One of the more perennial modern rants is the one that decries the internet (or computers in general, or modern popular culture, or text messaging) as the ultimate enemy of literacy, a corrosive reagent eroding our ability to use the written word effectively – we’ve mentioned it quite a few times before here at Futurismic, in fact.
Well, not everyone agrees with that assessment… and it turns out that research bears out the opposite conclusion. Clive Thompson takes the podium at Wired to discuss the research of Andrea Lunsford, a professor of writing and rhetoric who is convinced that the internet is actually producing “a literacy revolution the likes of which we haven’t seen since Greek civilization”:
From 2001 to 2006, she collected 14,672 student writing samples—everything from in-class assignments, formal essays, and journal entries to emails, blog posts, and chat sessions. Her conclusions are stirring.
[…] For Lunsford, technology isn’t killing our ability to write. It’s reviving it—and pushing our literacy in bold new directions.
The first thing she found is that young people today write far more than any generation before them. That’s because so much socializing takes place online, and it almost always involves text. Of all the writing that the Stanford students did, a stunning 38 percent of it took place out of the classroom—life writing, as Lunsford calls it. Those Twitter updates and lists of 25 things about yourself add up.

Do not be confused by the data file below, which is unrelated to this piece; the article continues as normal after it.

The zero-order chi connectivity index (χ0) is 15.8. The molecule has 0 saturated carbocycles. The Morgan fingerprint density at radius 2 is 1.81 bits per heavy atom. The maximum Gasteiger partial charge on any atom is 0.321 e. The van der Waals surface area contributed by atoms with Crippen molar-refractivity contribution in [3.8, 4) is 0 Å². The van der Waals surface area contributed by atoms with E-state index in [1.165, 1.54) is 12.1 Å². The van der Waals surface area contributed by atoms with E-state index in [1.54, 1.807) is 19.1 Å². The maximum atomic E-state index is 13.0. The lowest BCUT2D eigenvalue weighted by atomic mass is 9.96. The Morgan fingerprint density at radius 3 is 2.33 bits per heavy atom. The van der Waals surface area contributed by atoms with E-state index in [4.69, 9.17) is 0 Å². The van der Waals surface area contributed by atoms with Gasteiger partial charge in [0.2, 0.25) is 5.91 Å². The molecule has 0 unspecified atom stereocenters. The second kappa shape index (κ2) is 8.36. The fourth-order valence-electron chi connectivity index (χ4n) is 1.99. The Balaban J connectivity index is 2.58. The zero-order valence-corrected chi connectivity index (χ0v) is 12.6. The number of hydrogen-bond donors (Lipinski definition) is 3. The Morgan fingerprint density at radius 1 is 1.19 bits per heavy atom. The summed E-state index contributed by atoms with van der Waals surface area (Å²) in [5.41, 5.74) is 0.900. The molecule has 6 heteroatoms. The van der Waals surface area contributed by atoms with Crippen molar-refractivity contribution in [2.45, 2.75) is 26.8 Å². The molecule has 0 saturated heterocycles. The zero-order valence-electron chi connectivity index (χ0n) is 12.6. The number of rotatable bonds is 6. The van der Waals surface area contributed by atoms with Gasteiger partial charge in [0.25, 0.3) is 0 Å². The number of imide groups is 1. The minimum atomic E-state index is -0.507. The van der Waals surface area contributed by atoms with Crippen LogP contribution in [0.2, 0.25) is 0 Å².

It’s almost hard to remember how big a paradigm shift this is. Before the Internet came along, most Americans never wrote anything, ever, that wasn’t a school assignment. Unless they got a job that required producing text (like in law, advertising, or media), they’d leave school and virtually never construct a paragraph again.
But is this explosion of prose good, on a technical level? Yes. Lunsford’s team found that the students were remarkably adept at what rhetoricians call kairos—assessing their audience and adapting their tone and technique to best get their point across. The modern world of online writing, particularly in chat and on discussion threads, is conversational and public, which makes it closer to the Greek tradition of argument than the asynchronous letter and essay writing of 50 years ago.
Of course, the question as to whether Ancient Greek traditions of rhetoric hold the same validity today as they did in the time of Plato and Aristotle is open to debate… but the Cambrian explosion in our production of text is inescapable. Perhaps the public nature of web content is actually a Darwinian force, developing our ability to communicate, discuss and debate to ever greater levels of rhetorical skill? [via SlashDot]
Well, everywhere apart from YouTube comment threads, I guess.
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